DIY Madder Root–Dyed Scarf
Madder (Rubia tinctorum) is one of the ancient primary dye plants, unsurpassed for its glowing, earthy warm hues and potential to make rich, clear plant-based reds otherwise difficult to find in nature. Common madder can grow to five feet high. The roots, the source of the dye, can be over three feet long. I grow madder root both in my urban home dye garden and with my students at our Oakland community garden. It is easy to grow from seed. I recommend planting in deep planter boxes or a designated section of your garden, as madder roots deepen and expand and the plant sends out sticky vines that can move quickly and threaten neighboring plants. Growing madder root can be an exercise in patience; however, it is pure joy to dig them from earth once they’ve matured after two to four years.
Madder root creates rich, vibrant reds, oranges, and pinks, depending on the pH of your water, the mordant you use, and processing time. You can continue to use one madder root bath to get lighter shades of red, coral, and pink.
Dyeing with madder root is satisfying any time of year, but its vital oranges and deep reds are especially suited for fall. These are perfect shades to dye any thick woolens in your closet, as I’ve done here, to warm the darker, cooler days.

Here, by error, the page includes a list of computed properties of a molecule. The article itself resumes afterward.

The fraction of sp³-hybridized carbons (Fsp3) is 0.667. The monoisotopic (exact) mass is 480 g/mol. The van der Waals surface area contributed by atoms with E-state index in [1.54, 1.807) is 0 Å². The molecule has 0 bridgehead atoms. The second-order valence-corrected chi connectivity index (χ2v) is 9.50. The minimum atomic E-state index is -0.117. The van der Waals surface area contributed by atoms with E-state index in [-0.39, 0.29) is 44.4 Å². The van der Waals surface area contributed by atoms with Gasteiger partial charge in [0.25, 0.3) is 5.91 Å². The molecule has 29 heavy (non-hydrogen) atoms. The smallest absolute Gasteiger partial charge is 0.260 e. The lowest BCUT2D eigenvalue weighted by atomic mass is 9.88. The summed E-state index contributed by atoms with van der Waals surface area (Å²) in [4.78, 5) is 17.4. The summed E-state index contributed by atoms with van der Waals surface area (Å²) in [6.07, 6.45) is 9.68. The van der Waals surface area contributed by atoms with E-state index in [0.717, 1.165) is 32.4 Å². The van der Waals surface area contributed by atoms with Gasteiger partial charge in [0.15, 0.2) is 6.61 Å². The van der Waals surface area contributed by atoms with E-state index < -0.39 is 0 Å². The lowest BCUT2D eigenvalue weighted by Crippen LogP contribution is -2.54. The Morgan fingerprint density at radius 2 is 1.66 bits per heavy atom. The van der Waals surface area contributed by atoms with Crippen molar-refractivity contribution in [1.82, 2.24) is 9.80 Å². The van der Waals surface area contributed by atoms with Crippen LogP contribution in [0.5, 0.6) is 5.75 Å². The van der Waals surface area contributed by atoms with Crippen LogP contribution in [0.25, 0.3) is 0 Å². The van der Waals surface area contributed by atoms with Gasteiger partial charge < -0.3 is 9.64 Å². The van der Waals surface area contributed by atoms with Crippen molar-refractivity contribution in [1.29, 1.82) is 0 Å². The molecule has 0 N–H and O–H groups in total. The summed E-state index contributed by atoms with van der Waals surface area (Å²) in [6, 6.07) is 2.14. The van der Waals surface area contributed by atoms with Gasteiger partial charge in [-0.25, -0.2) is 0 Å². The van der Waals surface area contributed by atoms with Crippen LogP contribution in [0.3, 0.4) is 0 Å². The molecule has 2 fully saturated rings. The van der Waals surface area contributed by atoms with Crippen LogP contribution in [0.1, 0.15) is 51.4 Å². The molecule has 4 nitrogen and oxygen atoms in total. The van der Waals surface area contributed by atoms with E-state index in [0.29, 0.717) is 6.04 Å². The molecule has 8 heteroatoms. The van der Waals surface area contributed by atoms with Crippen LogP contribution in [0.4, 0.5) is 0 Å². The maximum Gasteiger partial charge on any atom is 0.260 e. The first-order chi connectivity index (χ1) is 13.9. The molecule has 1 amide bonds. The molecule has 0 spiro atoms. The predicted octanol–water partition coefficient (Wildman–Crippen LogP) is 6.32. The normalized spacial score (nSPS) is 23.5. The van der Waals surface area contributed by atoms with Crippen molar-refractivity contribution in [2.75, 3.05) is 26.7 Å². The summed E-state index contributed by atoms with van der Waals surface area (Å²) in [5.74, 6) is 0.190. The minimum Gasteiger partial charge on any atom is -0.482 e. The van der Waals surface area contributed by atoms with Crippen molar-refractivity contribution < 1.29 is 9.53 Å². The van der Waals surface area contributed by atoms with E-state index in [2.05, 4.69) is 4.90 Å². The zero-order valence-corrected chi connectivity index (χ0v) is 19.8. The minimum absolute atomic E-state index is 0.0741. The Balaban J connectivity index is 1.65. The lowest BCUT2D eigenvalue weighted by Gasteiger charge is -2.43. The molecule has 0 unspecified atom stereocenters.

Harvest fresh madder root by digging up entire roots from mature plants (at least two to four years old). Soak and gently brush any dirt off of the roots.
Dried madder root can also be bought from a specialty dye supplier to experiment with while you wait for your own madder roots to mature!
As so many beautiful garments throughout history have been dyed with madder root, using this warm palette from deep in the earth to keep you cozy is a fine way to connect with and honor all your fellow practitioners of this ancient art—creating an heirloom textile from an heirloom color.
- Woven wool scarf, 22 by 90 inches (about 8 ounces)
- 3 teaspoons aluminum sulfate
- 3 teaspoons cream of tartar (optional)
- 8 ounces madder root, chopped into ½-inch pieces and soaked overnight
- pH-neutral soap
- Heat- and water-resistant gloves
- Mortar and pestle or dedicated dye blender
- Medium stainless steel pot with lid
Scour your wool scarf. Premordant your scarf with alum and cream of tartar, if using.
Grind your madder root pieces, using a mortar and pestle or dedicated blender.
In a medium stainless steel pot two-thirds full of water, heat the madder root to a low simmer and simmer for 40 minutes. Turn off the heat and let the dye bath steep; leave it overnight for stronger color.
Warm the dye bath to lukewarm, add the wet scarf, and slowly raise the heat to a low simmer. Gently simmer your scarf for 40 to 60 minutes, then turn off the heat and let your scarf steep overnight.
Gently rinse your scarf with pH-neutral soap and water at a temperature similar to the dye bath from which you’ve removed it, so as not to shock the fiber. Without squeezing out any water, hang or lay the scarf to dry out of direct sunlight. Despite these precautions, it is normal to have some shrinkage during the dyeing process.